The Concentration Of Methane In The Earth's Atmosphere Has Increased By 9% Over The Past 17 Years
Analysis of the concentration of methane in the Earth's atmosphere over the past seventeen years has shown that its share has increased by 9% during this time, reaching record high values, according to the research results published in the scientific journal Environmental Research Letters.
"The two main sources of this increase remain emissions related to the production and use of natural gas, as well as the livestock industry. Cows and other cattle produce almost as much methane as the entire oil and gas industry. People often joke about this, not understanding how much gas they emit," said one of the authors of the study, Professor Robert Jackson of Stanford University (USA).
According to climate scientists, the increase in average annual temperatures on Earth is primarily associated with an increase in the concentration of greenhouse gases, including CO2, methane, and nitrogen compounds. At the end of the nineteenth century, the concentration of carbon dioxide was 285 parts per million (ppm), while by the middle of the last century it had reached 315 parts per million. Now, this indicator is already above 400 ppm.
Because of this, most of the world's countries recognized the threat and signed a series of agreements, including the Paris accords, in which the world's leading industrial powers agreed to voluntarily reduce emissions and improve the efficiency of their economies.
These measures, as noted by Jackson and his colleagues, are primarily aimed at controlling CO2 emissions. They almost do not take into account the fact that there are other sources of greenhouse gases on Earth, in particular, methane and freons, which are produced in large quantities by agriculture and industry; this is especially true in developing countries.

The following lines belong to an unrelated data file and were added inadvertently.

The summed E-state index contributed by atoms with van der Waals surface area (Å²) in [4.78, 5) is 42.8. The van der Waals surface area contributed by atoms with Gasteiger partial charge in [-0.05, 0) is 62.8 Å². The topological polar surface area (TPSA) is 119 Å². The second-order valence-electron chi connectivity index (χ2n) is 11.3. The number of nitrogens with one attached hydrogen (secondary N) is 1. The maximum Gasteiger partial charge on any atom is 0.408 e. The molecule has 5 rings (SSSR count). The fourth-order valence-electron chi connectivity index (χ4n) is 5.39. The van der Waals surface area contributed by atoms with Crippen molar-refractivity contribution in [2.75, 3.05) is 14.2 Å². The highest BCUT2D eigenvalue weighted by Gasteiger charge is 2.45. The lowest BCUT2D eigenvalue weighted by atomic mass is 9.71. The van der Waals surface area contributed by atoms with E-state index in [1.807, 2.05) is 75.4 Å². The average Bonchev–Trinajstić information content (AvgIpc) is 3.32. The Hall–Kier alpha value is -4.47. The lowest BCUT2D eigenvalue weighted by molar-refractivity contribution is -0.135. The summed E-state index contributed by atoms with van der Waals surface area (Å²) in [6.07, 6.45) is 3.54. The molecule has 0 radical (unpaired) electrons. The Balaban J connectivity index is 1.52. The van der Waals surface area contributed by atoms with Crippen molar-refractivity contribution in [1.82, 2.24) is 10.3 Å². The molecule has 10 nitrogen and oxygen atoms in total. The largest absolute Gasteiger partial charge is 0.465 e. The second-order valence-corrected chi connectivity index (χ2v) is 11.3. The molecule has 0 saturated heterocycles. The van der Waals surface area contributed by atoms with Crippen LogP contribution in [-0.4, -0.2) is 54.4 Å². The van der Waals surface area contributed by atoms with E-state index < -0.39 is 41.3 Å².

Methane climate problem
According to Professor Jackson, this is since the cycle of methane in the atmosphere is very difficult to monitor. The problem is that this gas is destroyed very quickly under the influence of sunlight and ozone and oxygen molecules in the upper atmosphere. Besides, it is actively absorbed by the soil.
In the past, scientists believed that this process completely balances all methane emissions – both those generated by human activities and natural sources of this gas, such as swamps or geothermal sources. Jackson and his colleagues checked to see if this was true. The researchers studied in detail how the volume of methane emissions changed in the tropical and temperate latitudes of the Earth, and how actively its molecules were destroyed and absorbed.
The results of their work showed that the balance between the formation of new and splitting of old methane molecules was disrupted in the mid-2000s. Because of this, the concentration and total mass of this gas in the atmosphere began to grow rapidly, increasing by 50 million tons (9%) compared to the typical level of the beginning of the XXI century.
This is mainly because anthropogenic CH4 emissions from livestock and agriculture have increased by 11% over the past 17 years. Over the same period, the oil and gas industry and energy industry began to emit 15% more methane into the atmosphere. This has occurred in all regions of the world, except for Europe, where meat consumption has declined and measures have been taken to minimize methane emissions.
So far, scientists can't say whether these emissions have decreased this year due to the COVID-19 epidemic, as happened in China. However, they doubt that this happened, since the level of energy consumption and food production has not changed much. Climate scientists hope that the data they collect will encourage governments around the world to actively monitor methane emissions and take measures to minimize them.